The importance of connections

After talking to a number of people in long-term recovery, in collegiate recovery communities and those running treatment programs, I realized that “connections” were a strong indicator of those that could make the move from rehab to long term recovery. So, what do people suffering from addiction need to be connected to?

Let’s start with their treatment program. My daughter checked in and almost always developed trusted relationships with the program, got help getting sober, and bared her soul to her recovery coaches and therapists. Staying connected to those that helped her in the most critical time of need could have helped Laura craft a plan to recover. 30 days of rehab was not enough time and the structure, accountability and on-going education she needed was not there once she checked out. Government research indicates that individuals who stay connected to their treatment program for at least 6 consecutive months following rehab have a much lower rate of relapse.

Addictions treatment depends heavily on group support, a very important way those having gone through treatment recover. The most successful group support organizations are AA and NA, Alcoholics and Narcotics Anonymous. If patients could stay connected to the same groups of people they bonded with in acute treatment or rehab, then those trusted relationships could be extended offering comfort in a shared experience. But sometimes making and keeping those connections are problematic because individuals may not have transportation, are worried about their privacy or just ashamed of their disease.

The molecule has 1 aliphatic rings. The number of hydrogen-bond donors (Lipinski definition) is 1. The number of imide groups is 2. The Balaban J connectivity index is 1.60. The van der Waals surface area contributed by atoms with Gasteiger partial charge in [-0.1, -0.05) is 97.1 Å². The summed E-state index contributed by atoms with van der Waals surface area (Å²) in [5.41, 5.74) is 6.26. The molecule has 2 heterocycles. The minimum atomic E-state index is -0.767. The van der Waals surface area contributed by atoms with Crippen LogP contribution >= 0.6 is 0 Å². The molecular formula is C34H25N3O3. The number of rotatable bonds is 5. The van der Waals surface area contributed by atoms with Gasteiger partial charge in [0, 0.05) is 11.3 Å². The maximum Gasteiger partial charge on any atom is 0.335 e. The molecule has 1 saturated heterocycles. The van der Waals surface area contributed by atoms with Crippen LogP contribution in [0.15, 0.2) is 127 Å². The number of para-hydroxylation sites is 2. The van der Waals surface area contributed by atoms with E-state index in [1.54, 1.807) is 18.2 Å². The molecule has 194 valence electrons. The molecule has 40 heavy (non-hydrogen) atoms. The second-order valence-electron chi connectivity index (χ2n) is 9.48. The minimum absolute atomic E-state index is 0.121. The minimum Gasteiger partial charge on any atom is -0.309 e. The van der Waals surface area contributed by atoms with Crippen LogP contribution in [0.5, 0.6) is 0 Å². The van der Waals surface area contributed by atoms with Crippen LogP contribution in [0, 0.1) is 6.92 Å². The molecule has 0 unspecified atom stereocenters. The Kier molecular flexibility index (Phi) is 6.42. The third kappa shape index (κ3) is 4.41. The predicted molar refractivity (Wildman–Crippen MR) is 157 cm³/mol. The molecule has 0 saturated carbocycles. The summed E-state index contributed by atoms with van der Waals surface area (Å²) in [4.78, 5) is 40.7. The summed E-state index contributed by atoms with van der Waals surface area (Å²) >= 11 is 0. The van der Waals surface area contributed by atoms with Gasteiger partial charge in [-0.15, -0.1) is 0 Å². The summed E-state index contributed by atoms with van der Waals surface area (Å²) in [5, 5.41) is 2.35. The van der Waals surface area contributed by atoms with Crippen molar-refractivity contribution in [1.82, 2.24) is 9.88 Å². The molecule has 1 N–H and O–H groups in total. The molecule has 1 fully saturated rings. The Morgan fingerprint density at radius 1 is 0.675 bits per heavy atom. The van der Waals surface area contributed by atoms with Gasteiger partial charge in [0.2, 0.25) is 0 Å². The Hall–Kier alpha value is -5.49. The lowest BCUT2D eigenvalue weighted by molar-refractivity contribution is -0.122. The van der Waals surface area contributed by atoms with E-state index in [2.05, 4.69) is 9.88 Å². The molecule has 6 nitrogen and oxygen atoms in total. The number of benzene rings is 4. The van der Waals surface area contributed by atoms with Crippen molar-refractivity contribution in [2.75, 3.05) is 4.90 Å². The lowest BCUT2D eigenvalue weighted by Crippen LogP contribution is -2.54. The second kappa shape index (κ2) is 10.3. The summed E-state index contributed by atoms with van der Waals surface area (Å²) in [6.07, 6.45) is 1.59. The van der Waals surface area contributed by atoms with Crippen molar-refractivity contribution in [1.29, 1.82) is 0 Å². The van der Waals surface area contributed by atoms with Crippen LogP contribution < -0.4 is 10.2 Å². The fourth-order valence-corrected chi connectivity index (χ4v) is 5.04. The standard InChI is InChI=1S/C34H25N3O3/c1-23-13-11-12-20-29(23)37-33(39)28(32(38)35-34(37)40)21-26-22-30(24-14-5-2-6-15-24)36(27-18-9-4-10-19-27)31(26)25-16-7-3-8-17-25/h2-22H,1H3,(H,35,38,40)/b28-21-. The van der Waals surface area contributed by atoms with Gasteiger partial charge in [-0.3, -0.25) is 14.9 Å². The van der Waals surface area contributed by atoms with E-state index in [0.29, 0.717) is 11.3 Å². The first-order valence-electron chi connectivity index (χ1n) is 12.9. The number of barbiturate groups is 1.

And what about the connection to family? Many families became disconnected as they tried to navigate the difficulties in helping their loved one manage a disease they just didn’t understand. But family understanding, help and support is critical to recovery. So, what if those connections could be repaired and strengthened? When a family has an addicted loved one, the family system becomes dysfunctional, under attacked, stressed beyond belief, so finding a way to reconnect needs to be addressed and prioritized.

As we can see, connections to treatment, support communities and family can make all the difference in helping people sustain recovery. As it just happened, I own a technology company that makes connections possible every day in the business world. We use our portals to connect vendors to channel sellers, educate them and inspire them to action. So, I started asking myself a number of “what if” questions.

What if the same technology could be used to create connections for those that had been in addictions treatment?

What if we could use our services to educate and engage families?

What if we could help treatment programs automate and keep their patients connected longer so they could get the extended treatment they needed without having to be in in-patient care?